Russia, China highlighted as severe threats to US in new defense strategy report

Other major threats detailed in the 80-page report included Iran, North Korea and several violent extremist organizations.

The Pentagon, headquarters of the US Department of Defense, taken September 2018 (photo credit: Wikimedia Commons)
The Pentagon, headquarters of the US Department of Defense, taken September 2018
(photo credit: Wikimedia Commons)

The US Department of Defense considers both Russia and China to be the most significant threats currently faced by the US, according to a congressionally-mandated report of the country's national defense strategy, released earlier this week.

Within the report, the DoD examined both the national Nuclear Posture Review (NPR) and the Missile Defense Review (MDR). The findings will determine the nation's next steps in defending US interests, both on the home front and abroad, and will set the tone for US strategic defense methods over the coming year.

In particular, the current Russian threat to the global community has been at the forefront of America's foreign interest, as well as the People's Republic of China. Both countries were directly listed as the two most significant threats to the US home front, with missile and cyber attacks being highlighted as threats to look out for.

Why is Russia considered a significant threat?

According to the report, Russia is highlighted as a key component in strategy due to the threat posed by the ongoing war with Ukraine and its annexation of Ukrainian territory.

"Contemptuous of its neighbors' independence, Russia's government seeks to use force to impose border changes and to reimpose an imperial sphere of influence," the report summarizes.

"Its extensive track record of territorial aggression includes the escalation of its brutal, unprovoked war against Ukraine. Although its leaders' political and military actions intended to fracture NATO have backfired dramatically, the goal remains. Russia presents serious, continuing risks in key areas."

 US air defense system with components from Israel's Iron Dome. (credit: DEFENSE MINISTRY) US air defense system with components from Israel's Iron Dome. (credit: DEFENSE MINISTRY)

Other major threats detailed in the 80-page report included Iran, North Korea, and several violent extremist organizations.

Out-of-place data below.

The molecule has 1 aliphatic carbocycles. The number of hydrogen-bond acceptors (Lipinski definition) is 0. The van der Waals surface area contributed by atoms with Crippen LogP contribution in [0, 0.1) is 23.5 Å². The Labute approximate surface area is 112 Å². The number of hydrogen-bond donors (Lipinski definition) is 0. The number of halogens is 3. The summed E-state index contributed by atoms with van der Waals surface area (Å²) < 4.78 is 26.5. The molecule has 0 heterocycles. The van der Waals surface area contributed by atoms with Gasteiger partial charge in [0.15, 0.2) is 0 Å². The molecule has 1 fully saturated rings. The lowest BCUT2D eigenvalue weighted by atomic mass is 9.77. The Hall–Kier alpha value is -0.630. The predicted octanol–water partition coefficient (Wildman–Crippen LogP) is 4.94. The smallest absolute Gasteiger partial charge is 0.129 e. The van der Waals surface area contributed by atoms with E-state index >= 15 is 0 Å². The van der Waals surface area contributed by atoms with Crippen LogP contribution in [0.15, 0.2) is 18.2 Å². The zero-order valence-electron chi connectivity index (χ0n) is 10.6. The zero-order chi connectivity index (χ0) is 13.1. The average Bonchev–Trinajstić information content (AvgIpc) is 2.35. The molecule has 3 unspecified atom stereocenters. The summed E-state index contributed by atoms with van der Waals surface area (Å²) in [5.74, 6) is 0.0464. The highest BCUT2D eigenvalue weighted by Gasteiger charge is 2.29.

The report found that while "Al-Qa'ida, Islamic State in Iraq and Syria (ISIS), and their affiliates have had their capabilities degraded," the groups may nevertheless "be able to reconstitute them in short order, which will require monitoring indications and warning against the VEO [Violent Extremist Organization] threat."

The strategy outlined in the report listed "continued relationship building" as a vital way to defend against these threats, as well as deterrence efforts. It also highlighted several methods of force planning, from lethal models to the nuclear approach. 

Changes coming to the US nuclear weapons systems

The Nuclear Posture Review (NPR) highlighted the Defense Department's priorities and the major decisions that had been made. Some of these decisions included:

  • Eliminating “hedge against an uncertain future” as a formal role of nuclear weapons.
  • Affirming full-scope Triad [air, land and sea nuclear weapon capability] replacement and other nuclear modernization programs.
  • Retiring the B83-1 gravity bomb.
  • Cancelling the nuclear-armed Sea-Launched Cruise Missile (SLCM-N) program. 

The decision to retire the B83-1 gravity bomb comes as the newer, upgraded version of the bomb is expected to be ready by December and will then be prepared for use.

However, the upgraded B61-12 air-dropped gravity bomb will be under NATO review before implementation, according to a report from Politico.